BMW issued a “Do Not Drive” order to owners of older BMW 3-Series and 5-Series sedans, as well as X5 crossover SUVs, due to the presence of unfixed Takata airbag inflators. The faulty inflators could explode and spew metal shrapnel into the chests and faces of drivers and passengers.
In an announcement on Thursday, BMW estimated that 90,000 vehicles remain unrepaired despite several existing recalls and “intense customer outreach efforts since 2016.”
BMW vehicles covered in the order include:
2000-2006 BMW 3-Series (E46) and M3
2000-2003 BMW 5-Series (E39) and M5
2000-2004 BMW X5 (E53)
BMW joins Honda and Fiat Chrysler Automobiles (now Stellantis) in the past six months in issuing such a warning for older cars that haven’t been fixed. The NHTSA says vehicles that fall under such warnings are “at a far higher risk for an airbag explosion that could injure or kill vehicle occupants.”
Last November, the driver of a 2006 Ford Ranger was killed in a minor crash due to the explosion of a faulty airbag inflator in a vehicle under a Do Not Drive warning. In the U.S., there have been 25 reported deaths and more than 400 injuries attributed to the issue.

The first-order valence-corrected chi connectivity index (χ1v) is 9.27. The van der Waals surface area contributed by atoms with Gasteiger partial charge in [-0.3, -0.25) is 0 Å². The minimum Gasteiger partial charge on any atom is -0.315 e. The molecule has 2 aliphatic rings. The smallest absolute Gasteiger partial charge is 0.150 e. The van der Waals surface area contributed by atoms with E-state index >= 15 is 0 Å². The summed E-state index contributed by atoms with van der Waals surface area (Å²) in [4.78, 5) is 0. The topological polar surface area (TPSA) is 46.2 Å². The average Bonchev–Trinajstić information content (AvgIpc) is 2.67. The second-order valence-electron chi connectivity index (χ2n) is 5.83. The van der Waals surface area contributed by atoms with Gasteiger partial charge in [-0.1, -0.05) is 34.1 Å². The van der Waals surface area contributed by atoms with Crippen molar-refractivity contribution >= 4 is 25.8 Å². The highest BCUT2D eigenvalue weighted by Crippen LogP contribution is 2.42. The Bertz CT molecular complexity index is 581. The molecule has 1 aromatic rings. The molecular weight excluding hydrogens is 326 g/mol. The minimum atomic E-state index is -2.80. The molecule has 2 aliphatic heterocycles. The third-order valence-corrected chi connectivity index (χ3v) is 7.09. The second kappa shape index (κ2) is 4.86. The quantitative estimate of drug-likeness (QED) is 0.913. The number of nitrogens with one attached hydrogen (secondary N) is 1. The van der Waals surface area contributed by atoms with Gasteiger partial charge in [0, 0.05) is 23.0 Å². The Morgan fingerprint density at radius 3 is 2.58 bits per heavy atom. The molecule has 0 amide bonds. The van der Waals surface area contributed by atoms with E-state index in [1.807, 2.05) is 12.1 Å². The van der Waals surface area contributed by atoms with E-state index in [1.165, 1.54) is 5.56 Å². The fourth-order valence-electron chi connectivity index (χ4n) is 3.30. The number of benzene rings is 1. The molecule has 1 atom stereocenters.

The largest recall in automotive history has affected roughly 67 million vehicles from nearly two dozen automakers in the U.S. for airbag inflators supplied by Takata, who since went bankrupt. The original problem was limited to inflators that erupted from breaking down over time due to high temperature fluctuations in high humidity regions. Over time, the NHTSA broadened the recall not just to regions with high humidity but to any Takata airbag inflator without a drying agent.
The NHTSA estimates that 12% of recalled vehicles with Takata airbag inflators have not been repaired.
The dire tone of the NHTSA and automakers stresses urgency because the airbags can activate even in minor fender benders, where no one should be injured at all.
“We need everyone to check right now for open Takata recalls – and if you have one, to schedule an appointment at your dealership immediately for a repair,” NHTSA Acting Administrator Ann Carlson said in November. “Every day that passes when you don’t get a recalled airbag replaced puts you and your family at greater risk of injury or death. Don’t let an open recall cost you or your passengers your lives.”
Check the status of your older vehicle here, regardless of it’s whether a BMW.
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